Business strike is same as NCLT,just more sophisticated word :D
Aditya

Well I can agree to disagree. I present to you Exhibit A. http://coins.about.com/od/coinsglossary/g/businessstrike.htm

To me a business strike is the exact opposite. A coin that was meant for circulation. ALL NCLTS and coins made specially for collectors are not business strikes.

translateltd

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Re: Business Strikes, NCLTs etc.
« Reply #8 on: January 09, 2010, 06:43:56 AM »
Well I can agree to disagree. I present to you Exhibit A. http://coins.about.com/od/coinsglossary/g/businessstrike.htm

To me a business strike is the exact opposite. A coin that was meant for circulation. ALL NCLTS and coins made specially for collectors are not business strikes.


Agreed - in my understanding, a business strike is 'CLT', i.e. circulating legal tender, and the opposite of NCLT.  It raises an interesting question in its own way, though, given that the coins of regular ("circulating") denominations that we find in annual collector sets are not generally considered NCLT, yet they are - usually - of a quality that indicates they are not intended for circulation, and are sometimes struck by entirely different mints and using slightly different dies, as happens with New Zealand coins at present.

In any case, business strikes are what you can expect to find in your pocket, as distinct from either coins struck for collector packs or NCLT ...

One ref - there are lots more to be found via Google:

http://coins.about.com/od/coinsglossary/g/businessstrike.htm


Offline kansal888

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Re: Business Strikes, NCLTs etc.
« Reply #9 on: January 11, 2010, 12:13:32 PM »
Drawing simple analogy from philately:

Business Strike = Definitive Stamps = You easily get at Post Office at face value
NCLT  = Commemorative Stamps = Intended to make pockets of dealers fatter ::)


Offline Bimat

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Re: Business Strikes, NCLTs etc.
« Reply #10 on: January 11, 2010, 06:09:31 PM »
My point is-since you can not get the Indian commemorative tenner for face value even from bank/mint/any other source,it is NOT business strike but NCLT.On the other hand,the Braille issue is business strike,though it is not possible to get it for face value ::)

Aditya
It is our choices...that show what we truly are, far more than our abilities. -J. K. Rowling.

andyg

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Re: Business Strikes, NCLTs etc.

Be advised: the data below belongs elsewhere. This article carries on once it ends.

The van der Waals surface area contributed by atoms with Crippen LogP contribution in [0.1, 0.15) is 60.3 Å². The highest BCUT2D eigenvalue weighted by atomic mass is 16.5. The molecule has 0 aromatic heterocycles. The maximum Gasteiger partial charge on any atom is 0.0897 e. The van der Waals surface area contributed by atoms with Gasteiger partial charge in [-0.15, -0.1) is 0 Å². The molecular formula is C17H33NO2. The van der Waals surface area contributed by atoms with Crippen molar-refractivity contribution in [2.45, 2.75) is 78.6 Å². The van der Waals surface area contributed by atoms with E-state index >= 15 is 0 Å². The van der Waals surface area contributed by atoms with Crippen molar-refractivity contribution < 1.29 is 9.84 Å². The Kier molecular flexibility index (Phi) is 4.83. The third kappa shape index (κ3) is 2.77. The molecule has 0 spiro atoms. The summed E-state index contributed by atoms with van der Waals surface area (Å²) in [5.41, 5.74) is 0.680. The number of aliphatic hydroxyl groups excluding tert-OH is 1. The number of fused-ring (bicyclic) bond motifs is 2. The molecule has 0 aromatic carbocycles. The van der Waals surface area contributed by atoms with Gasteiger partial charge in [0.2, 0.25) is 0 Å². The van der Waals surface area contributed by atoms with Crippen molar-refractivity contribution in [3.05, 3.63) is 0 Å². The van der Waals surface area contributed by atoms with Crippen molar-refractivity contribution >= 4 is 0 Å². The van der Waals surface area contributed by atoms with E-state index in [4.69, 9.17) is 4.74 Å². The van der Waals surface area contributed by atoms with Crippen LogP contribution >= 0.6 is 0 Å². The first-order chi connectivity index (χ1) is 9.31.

« Reply #11 on: January 11, 2010, 08:00:38 PM »
My point is-since you can not get the Indian commemorative tenner for face value even from bank/mint/any other source,it is NOT business strike but NCLT.On the other hand,the Braille issue is business strike,though it is not possible to get it for face value ::)

Aditya

I've always thought that Business strike was a way of describing the condition of the coin, NCLT is a way of describing the type of coin.  So in this case the 10R would be both a business strike and NCLT.

RHM22

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Re: Business Strikes, NCLTs etc.
« Reply #12 on: January 11, 2010, 08:55:55 PM »
I've always thought that Business strike was a way of describing the condition of the coin, NCLT is a way of describing the type of coin.  So in this case the 10R would be both a business strike and NCLT.

That is correct, at least in American numismatics.

Business strike - a coin struck with no special care
Specimen - a coin struck with specially prepared dies
Proof - a coin struck at least twice from specially prepared dies

So, if an Indian commemorative was struck without any special care, it would be called a business strike, no matter the issue cost. A coin with a satin or some other finish would generally be considered specimen.

A good example:

In 2008, the American Silver Eagle was struck in three finishes. One was a normal business strike, to be valued at or near bullion price, another was struck with a special burnished finish, and the third type is proof. That means that one is a business strike, one is a specimen strike, and one is a proof strike.

Offline UK Decimal +

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Re: Business Strikes, NCLTs etc.
« Reply #13 on: January 11, 2010, 09:14:32 PM »
It looks like we've fallen back into the trap of the unmentionable m….-c… again.   It appears to me that the term 'NCLT' is causing the same sort of problem.   Why do you persist in using these unnecessary terms?   Why not just quote the actual coin that you are referring to?

In the UK, the Royal Mint currently issues base-metal coins to three standards of production.   Proof, BU and Circulation.   Why not use this wording?   The meanings should be clear to all:
Proof - a special strike intended to be as near a perfect coin as possible.   In some cases the relief may be specially finished to give an effect that is variously described as matt/matte/frosted/satin.
BU (= Brilliant Uncirculated) - again a special strike but giving an extremely shiny surface.
Circulation - the coins that are to the quality of the ones in everyday use.
The above wording refers only to the coin as struck.   How it is distributed is another matter.

I would use wording like "UK 2009 50p 'Blue Peter', stuck to Circulation standard only".   Is that a clear description?   How much it costs does not affect the coin itself.   Added to the description could then be "available only in presentation pack at £x.xx".   Is it a m….-c… or NCLT?   Does it really require any description other than what I've suggested?   Perhaps, in some cases, it might be desirable to quote the mint concerned.

It appears that the names of the various standards of striking may differ from country to country.   Perhaps this is what we should be discussing.

But then there are some who call the condition of their coin BU …

Bill.
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People look for problems and complain.   Engineers find solutions but people still complain.

andyg

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Re: Business Strikes, NCLTs etc.
« Reply #14 on: January 11, 2010, 10:00:11 PM »
Precisely Bill,
Non circulating legal tender does not refer to the quality of the coin's manufacture but it's distribution.

Suggestions welcome for a better phrase, to cover the wide spectrum of distribution channels for coins which are not encountered in everyday use.